It had been a long time coming. Six months ago it was the garish earring under the kitchen table that had given him away. Grace had never had her ears pierced and when her husband threw her case onto the backseat of the taxi she knew she would not be coming back. This time there were no feelings of sadness when the train pulled out the station, the sun had burned the clouds away and she read it as a good omen.
Within an hour the train had passed the grand house, he had often said he would buy when he reached retirement. And then she had discovered it was owned by his mistress of five years and the marital bank account had been plundered to buy lavish gifts to keep up the pretence of being a man from the same income bracket as his mistress.
With an hour before her connecting train arrived, she sat in a corporate coffee bar with the small case beside her. Just as she took out her book, the calm was fractured by two boisterous young men entering a side door. The dark haired male looked like her husband when he was younger; he had the same captivating blue eyes. While his companion ordered, he seated himself next to Grace and she could smell the tantalising aroma of roast lamb emanating from a box he had set in front of him.
He noted her quizzical look and, flipping the lid, said ‘It’s a roast dinner, you want some?’
Grace marvelled at how advanced take away meals had become. It was so different from the newspaper wrapped fish and chips her mother used to bring home after a shift in the restaurant below the rundown one bed apartment her family had once lived.
‘No thanks, I’ve already had food.’ she replied spitting crumbs across his collar and left shoulder.
He seemed not to notice as she wiped them away. Perhaps he was too polite to mention it.
‘What’s that you’re reading?’ he asked
‘A book by Joe Roberts, a travel writer.’
‘You like travel? Me, I’ve just finished a tour in Afghanistan.’
His companion staggered from the cashiers desk mumbling.
‘Take no notice of him,’ the young man said ‘he’s wasted.’
His friend was sweating profusely and had a blankness in his eyes.
‘I guess it stems from the Army culture of work and play hard,’ she said ‘have you ever read any of Hemmingway’s novels?’
‘It’s much the same in A Farewell to Arms, the protagonist’s life revolves around drinking and visits to brothels to escape the disillusionment of war.’
‘We felt the same way, when we were out there. We were in a country we had no business being there in the first place. It didn’t help that the Islamic life was so different to our own. We were like aliens from another planet. Our lads couldn’t get a handle on anything.’
‘My father was the same when he served in Tripoli before Gaddafi came to power. When he left the forces he couldn’t stop drinking.’ Grace said.
‘It’s a ghetto, full of potheads, drunks and worse. Nobody works and everyone knows someone who’s dying from some sort of a disease.’
‘It sounds like where I used to live,’ Grace said ‘now I’m making a new life for myself.’
‘Really? I got the impression you weren’t from around here.’
She stared at the lamb roast on top of an outsize Yorkshire pudding in the box and then looked into his eyes. ‘Never be deceived by appearances, I’ve cooked a lot of Sunday roasts which went cold because my husband didn’t come home on time…’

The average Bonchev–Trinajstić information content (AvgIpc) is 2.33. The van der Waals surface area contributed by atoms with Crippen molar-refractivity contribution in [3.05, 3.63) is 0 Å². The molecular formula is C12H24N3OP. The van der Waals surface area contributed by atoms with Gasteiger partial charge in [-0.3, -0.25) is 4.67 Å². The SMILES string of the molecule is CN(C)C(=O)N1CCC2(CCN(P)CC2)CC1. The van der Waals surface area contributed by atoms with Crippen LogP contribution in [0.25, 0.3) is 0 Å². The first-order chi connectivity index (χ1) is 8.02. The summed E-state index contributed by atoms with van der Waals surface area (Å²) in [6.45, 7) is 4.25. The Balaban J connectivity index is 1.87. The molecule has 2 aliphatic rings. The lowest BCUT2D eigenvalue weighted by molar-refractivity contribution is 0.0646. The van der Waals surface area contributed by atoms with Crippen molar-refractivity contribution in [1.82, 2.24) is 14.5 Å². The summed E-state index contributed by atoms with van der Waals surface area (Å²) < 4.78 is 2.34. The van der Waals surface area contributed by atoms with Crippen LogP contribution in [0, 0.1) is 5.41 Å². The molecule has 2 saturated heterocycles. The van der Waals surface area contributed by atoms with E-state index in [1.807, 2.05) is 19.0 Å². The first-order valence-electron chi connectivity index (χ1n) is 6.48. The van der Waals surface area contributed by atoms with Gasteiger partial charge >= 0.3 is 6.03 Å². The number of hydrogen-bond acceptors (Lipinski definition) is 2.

Grace stopped talking; she noticed he was looking at her cleavage. Her heart rate increased. It felt odd that a man in his early thirties seemed to find her sexually attractive.
‘Look, I have to go now. My train is due soon.’ she said
He stood up and closed the lid of the box. ‘Here, let me help you with your case,’ he said.
Grace followed him out onto the platform admiring his taut physique and then thought about the wreck of a man she was leaving, who knew nothing about her yearlong secret life.
‘Coach F’ she said to her escort.
‘The train’s in. Get on and walk through it.’ he said.
He repeated his instruction several times. Determined to make an easy transition into her new life she walked along the platform ignoring him. It was a long train. Had she boarded when he said she should, she would found herself amid the oppressive havoc of frenetic passengers.
She stepped up onto lighting board, then into the cabin space and turned to face the man she had come to know as Jason.
‘Thanks and good luck.’ She said taking her case from him.
He leaned in to kiss her and she turned her head ensuring his lips made contact with her cheek.
‘When you get to where you are going, call me, please.’ He said pressing a card into her palm.
He leaned in again and held her head between his hands. This time his kiss found its target. Grace could taste an odd combination of mint and salt on his lips and realised why his eyes were ablaze with sparkling energy. In that moment she knew he would have to fight another battle after he left the army; one he would probably lose.
The train pulled away from the platform and in her reserved seat she unzipped her case, lifted a layer of clothing to reveal the banded wads of fifty pound notes she had kept hidden under the mattress. She closed the case, opened her book and removed the letter from a publishing company. The first paragraph read:
Dear Ms Linton,
Please find enclosed the first advance for your novel Snow-blind. We anticipate your completed manuscript within six months from the date of this letter.